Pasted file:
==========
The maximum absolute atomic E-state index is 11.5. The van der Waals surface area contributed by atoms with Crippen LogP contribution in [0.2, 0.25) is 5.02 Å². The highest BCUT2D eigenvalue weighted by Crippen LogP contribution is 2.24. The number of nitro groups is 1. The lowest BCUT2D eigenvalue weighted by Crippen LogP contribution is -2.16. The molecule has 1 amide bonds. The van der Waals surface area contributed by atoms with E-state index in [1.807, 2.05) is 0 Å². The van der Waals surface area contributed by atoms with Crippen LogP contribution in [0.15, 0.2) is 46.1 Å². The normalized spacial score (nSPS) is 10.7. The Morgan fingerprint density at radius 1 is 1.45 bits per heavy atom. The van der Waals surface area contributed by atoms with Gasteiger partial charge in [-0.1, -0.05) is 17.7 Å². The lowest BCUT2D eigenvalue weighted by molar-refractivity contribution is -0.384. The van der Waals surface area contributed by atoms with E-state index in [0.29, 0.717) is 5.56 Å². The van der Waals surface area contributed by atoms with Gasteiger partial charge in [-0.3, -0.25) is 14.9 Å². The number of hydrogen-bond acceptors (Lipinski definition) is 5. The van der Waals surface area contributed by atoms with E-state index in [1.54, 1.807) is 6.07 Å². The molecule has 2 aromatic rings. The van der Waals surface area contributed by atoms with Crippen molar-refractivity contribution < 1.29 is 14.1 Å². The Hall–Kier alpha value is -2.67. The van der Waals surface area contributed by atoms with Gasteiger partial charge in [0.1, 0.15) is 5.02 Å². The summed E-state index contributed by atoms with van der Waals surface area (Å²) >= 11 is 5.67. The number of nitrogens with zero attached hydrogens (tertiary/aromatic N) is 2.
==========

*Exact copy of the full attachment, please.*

The maximum absolute atomic E-state index is 11.5. The van der Waals surface area contributed by atoms with Crippen LogP contribution in [0.2, 0.25) is 5.02 Å². The highest BCUT2D eigenvalue weighted by Crippen LogP contribution is 2.24. The number of nitro groups is 1. The lowest BCUT2D eigenvalue weighted by Crippen LogP contribution is -2.16. The molecule has 1 amide bonds. The van der Waals surface area contributed by atoms with E-state index in [1.807, 2.05) is 0 Å². The van der Waals surface area contributed by atoms with Crippen LogP contribution in [0.15, 0.2) is 46.1 Å². The normalized spacial score (nSPS) is 10.7. The Morgan fingerprint density at radius 1 is 1.45 bits per heavy atom. The van der Waals surface area contributed by atoms with Gasteiger partial charge in [-0.1, -0.05) is 17.7 Å². The lowest BCUT2D eigenvalue weighted by molar-refractivity contribution is -0.384. The van der Waals surface area contributed by atoms with E-state index in [0.29, 0.717) is 5.56 Å². The van der Waals surface area contributed by atoms with Gasteiger partial charge in [-0.3, -0.25) is 14.9 Å². The number of hydrogen-bond acceptors (Lipinski definition) is 5. The van der Waals surface area contributed by atoms with E-state index in [1.54, 1.807) is 6.07 Å². The molecule has 2 aromatic rings. The van der Waals surface area contributed by atoms with Crippen molar-refractivity contribution < 1.29 is 14.1 Å². The Hall–Kier alpha value is -2.67. The van der Waals surface area contributed by atoms with Gasteiger partial charge in [0.1, 0.15) is 5.02 Å². The summed E-state index contributed by atoms with van der Waals surface area (Å²) >= 11 is 5.67. The number of nitrogens with zero attached hydrogens (tertiary/aromatic N) is 2.